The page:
Protection, Accessibility, Durability

Researchers explore new single-shot COVID vaccine in the lab

digital collage of coronavirus, microscope, and gloved hand
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This article is part of Harvard Medical School’s continuing coverage of medicine, biomedical research, medical education, and policy related to the SARS-CoV-2 pandemic and the disease COVID-19.

Many nations and communities are in acute need of COVID-19 vaccines. Producing more doses of approved vaccines—and developing new vaccines that are easy to make and have long shelf lives—are both critical to tamping down the coronavirus pandemic.

An international collaboration including Harvard Medical School scientists at Massachusetts Eye and Ear has just taken a decisive step toward providing a new vaccine.

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The team reports that a new gene-based COVID-19 vaccine was highly effective at eliciting neutralizing antibody responses and cellular immunity in animal models after a single dose. Peak immunity appeared to last at least 11 months.

The vaccine uses a unique variation of a common delivery mechanism known as an adeno-associated viral vector, or AAV. Accordingly, the researchers dubbed the vaccine AAVCOVID. One shot provided nonhuman primates near-complete protection against a live SARS-CoV-2 viral challenge, the team reported Sept.8 in Cell Host & Microbe.

In this case, “near-complete protection” meant that when the vaccinated animals received a high dose of SARS-CoV-2 in the upper airway, almost none had any detectable virus levels.

The vaccine appeared to work against different variants of SARS-CoV-2, including the delta variant, in lab dish tests of samples from the animals, although, like current COVID-19 vaccines, it did not protect against these variants as effectively as it protected against the original SARS-CoV-2 strain.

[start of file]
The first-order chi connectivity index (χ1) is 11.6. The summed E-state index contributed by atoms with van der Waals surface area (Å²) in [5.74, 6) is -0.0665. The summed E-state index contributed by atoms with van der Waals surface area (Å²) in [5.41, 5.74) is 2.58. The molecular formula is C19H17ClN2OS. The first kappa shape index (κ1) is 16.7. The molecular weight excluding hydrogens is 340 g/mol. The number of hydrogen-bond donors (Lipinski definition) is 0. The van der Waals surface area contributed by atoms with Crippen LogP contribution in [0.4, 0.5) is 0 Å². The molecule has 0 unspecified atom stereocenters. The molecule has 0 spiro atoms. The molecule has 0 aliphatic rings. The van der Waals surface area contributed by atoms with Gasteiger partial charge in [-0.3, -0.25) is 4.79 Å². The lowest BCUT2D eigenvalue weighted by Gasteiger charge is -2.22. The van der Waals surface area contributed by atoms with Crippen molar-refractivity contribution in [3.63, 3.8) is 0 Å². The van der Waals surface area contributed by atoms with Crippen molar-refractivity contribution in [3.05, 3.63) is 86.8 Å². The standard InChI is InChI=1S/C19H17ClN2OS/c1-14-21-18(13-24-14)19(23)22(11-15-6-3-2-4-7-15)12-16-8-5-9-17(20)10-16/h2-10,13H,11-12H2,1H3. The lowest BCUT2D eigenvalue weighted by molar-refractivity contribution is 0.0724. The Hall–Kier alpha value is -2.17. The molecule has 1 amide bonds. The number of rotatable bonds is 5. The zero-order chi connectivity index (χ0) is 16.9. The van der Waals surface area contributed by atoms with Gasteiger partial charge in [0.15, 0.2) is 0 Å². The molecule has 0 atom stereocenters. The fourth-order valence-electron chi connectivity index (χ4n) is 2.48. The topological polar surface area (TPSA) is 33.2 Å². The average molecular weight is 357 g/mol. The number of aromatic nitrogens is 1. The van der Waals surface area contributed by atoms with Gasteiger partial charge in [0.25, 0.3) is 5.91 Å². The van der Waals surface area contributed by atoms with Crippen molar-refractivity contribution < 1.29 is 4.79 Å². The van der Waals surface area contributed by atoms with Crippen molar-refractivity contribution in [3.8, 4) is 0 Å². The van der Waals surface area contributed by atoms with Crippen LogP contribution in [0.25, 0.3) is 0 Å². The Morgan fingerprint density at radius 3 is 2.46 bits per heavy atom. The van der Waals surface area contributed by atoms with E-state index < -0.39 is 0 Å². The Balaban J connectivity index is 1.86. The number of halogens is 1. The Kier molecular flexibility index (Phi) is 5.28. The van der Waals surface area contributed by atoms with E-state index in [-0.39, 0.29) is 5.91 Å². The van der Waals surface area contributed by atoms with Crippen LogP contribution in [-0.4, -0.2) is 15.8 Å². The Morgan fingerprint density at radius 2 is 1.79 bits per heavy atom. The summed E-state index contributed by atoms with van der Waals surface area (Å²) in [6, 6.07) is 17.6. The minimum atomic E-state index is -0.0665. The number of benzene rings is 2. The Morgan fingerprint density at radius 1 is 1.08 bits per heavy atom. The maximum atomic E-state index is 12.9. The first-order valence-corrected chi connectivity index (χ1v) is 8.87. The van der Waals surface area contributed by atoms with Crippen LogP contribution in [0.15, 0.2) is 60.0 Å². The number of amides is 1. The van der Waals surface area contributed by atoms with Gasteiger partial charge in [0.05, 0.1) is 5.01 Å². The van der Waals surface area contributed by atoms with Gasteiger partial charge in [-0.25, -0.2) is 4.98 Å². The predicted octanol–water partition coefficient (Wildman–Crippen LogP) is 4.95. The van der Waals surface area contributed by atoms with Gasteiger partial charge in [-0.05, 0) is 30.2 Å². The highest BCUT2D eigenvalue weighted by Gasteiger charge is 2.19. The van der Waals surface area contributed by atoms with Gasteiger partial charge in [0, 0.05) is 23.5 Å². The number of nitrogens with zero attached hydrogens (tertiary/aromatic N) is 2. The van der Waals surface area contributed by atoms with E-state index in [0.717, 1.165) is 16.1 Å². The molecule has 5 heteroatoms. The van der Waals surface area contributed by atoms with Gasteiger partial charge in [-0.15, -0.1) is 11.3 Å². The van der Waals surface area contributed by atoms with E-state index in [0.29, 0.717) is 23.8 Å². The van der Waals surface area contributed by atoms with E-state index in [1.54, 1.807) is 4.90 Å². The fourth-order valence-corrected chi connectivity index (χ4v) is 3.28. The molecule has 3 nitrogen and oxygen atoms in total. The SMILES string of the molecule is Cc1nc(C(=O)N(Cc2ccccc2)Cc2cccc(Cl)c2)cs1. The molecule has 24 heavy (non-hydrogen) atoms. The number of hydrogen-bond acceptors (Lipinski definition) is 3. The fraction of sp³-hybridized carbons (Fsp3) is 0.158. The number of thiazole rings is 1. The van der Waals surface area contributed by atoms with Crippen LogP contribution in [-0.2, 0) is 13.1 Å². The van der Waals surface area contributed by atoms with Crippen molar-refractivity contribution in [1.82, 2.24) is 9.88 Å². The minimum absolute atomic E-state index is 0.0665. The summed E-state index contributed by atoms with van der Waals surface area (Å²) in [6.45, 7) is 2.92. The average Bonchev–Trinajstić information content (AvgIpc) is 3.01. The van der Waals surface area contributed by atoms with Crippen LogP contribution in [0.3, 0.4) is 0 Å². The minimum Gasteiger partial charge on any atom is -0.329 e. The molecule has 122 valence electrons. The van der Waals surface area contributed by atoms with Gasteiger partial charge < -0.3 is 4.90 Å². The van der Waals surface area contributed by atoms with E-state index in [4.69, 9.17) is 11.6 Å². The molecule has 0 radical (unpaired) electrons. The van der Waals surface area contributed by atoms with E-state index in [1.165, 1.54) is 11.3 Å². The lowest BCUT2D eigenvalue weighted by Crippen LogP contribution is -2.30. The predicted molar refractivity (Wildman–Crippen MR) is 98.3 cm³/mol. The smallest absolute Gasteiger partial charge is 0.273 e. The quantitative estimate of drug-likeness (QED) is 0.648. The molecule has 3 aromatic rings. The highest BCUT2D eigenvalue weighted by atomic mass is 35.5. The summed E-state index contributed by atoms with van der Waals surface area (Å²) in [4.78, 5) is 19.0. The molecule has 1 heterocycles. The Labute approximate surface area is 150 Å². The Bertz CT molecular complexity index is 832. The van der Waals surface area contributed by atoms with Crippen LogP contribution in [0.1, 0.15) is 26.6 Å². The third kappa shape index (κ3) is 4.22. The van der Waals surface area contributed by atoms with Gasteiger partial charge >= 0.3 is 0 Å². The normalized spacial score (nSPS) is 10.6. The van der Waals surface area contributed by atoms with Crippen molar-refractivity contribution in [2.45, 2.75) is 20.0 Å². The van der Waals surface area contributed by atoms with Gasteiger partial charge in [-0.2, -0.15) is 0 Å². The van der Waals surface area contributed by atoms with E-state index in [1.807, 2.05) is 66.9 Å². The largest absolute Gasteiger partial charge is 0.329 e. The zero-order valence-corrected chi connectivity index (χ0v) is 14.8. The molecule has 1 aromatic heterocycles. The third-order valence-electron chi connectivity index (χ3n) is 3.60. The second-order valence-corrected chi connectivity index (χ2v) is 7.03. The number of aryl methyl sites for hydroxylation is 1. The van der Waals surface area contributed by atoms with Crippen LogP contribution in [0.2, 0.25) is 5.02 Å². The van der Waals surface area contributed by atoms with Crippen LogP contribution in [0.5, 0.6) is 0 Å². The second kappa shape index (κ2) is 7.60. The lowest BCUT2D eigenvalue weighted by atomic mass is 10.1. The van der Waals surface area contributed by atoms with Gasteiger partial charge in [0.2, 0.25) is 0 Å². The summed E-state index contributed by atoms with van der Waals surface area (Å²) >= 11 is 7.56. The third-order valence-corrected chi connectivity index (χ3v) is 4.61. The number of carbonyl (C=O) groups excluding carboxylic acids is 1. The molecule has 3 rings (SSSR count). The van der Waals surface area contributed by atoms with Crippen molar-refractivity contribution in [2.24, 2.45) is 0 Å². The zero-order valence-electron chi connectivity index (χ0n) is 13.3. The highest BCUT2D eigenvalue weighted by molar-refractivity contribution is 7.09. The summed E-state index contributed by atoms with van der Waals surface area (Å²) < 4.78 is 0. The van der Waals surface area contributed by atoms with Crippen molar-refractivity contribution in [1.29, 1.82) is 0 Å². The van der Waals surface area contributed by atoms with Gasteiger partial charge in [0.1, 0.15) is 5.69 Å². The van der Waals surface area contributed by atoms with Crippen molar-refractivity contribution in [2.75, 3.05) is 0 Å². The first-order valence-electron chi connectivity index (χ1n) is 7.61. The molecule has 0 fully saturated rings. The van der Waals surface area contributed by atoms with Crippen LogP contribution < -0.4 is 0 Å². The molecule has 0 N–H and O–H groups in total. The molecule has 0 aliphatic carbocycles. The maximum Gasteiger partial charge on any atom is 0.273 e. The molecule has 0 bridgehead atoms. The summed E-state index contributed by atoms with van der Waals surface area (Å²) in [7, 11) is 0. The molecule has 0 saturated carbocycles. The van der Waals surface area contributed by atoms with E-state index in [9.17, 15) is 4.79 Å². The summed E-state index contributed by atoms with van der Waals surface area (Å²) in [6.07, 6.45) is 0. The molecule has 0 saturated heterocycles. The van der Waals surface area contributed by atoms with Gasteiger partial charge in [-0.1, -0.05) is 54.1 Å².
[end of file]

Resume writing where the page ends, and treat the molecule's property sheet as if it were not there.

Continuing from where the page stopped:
The vaccine can be produced at large scale with current manufacturing processes and is stable at room temperature for up to one month, the researchers said. That means that if the vaccine ultimately proves safe and effective in humans, it would be well suited to reach remote and under-resourced areas.

The study authors hope the work supports a move towards human clinical trials.

“Our findings, bolstered by long-term durability and protection data, show the AAV vaccine platform may address some of the ongoing elements of the health crisis and should warrant further study in clinical trials,” said AAVCOVID principal investigator Luk Vandenberghe, HMS professor of ophthalmology and director of the Grousbeck Gene Therapy Center at Mass Eye and Ear.

“More durable and accessible vaccine options are of paramount need as the pandemic persists globally,” he said.

Vandenberghe added that the team believes the AAVCOVID platform, based on an AAV that he developed, could inspire the design of vaccines for health threats beyond COVID.

“It is exciting to see the progress in developing this AAV vaccine platform against SARS Co-V-2, and the potential it holds for future vaccine development against other pathogens,” said Joan Miller, the David Glendenning Cogan Professor of Ophthalmology at HMS and chief of ophthalmology at Mass Eye and Ear, Massachusetts General Hospital, and Brigham and Women’s Hospital. “This is a wonderful example of successful international collaborative research, which is especially critical when addressing a global pandemic like COVID-19."

Nerea Zabaleta Lasarte, HMS research fellow in ophthalmology at Mass Eye and Ear and a postdoctoral research fellow at the Grousbeck Gene Therapy Center, is first author of the study.

AAVCOVID is being developed through an academia-industry consortium of groups within Mass Eye and Ear, Mass General, and the University of Pennsylvania. Novartis Gene Therapies contributes to the consortium.

Funding for this project was provided by the Bill and Melinda Gates Foundation, private donations from the Mass Eye and Ear donor network, the Massachusetts Consortium for Pathogen Readiness (MassCPR), Mark and Lisa Schwartz, George Mason University Fast Grants, the National Institutes of Health (R01AI146779, T32GM007753, and T32AI007245), sponsored research agreements from Albamunity, the U.S. Centers for Disease Control and Prevention (CK000490), and an in-kind donation of AAV manufacturing services and product by Novartis Gene Therapies.

Relevant disclosures can be found in the manuscript.

Read the full news release from Mass Eye and Ear.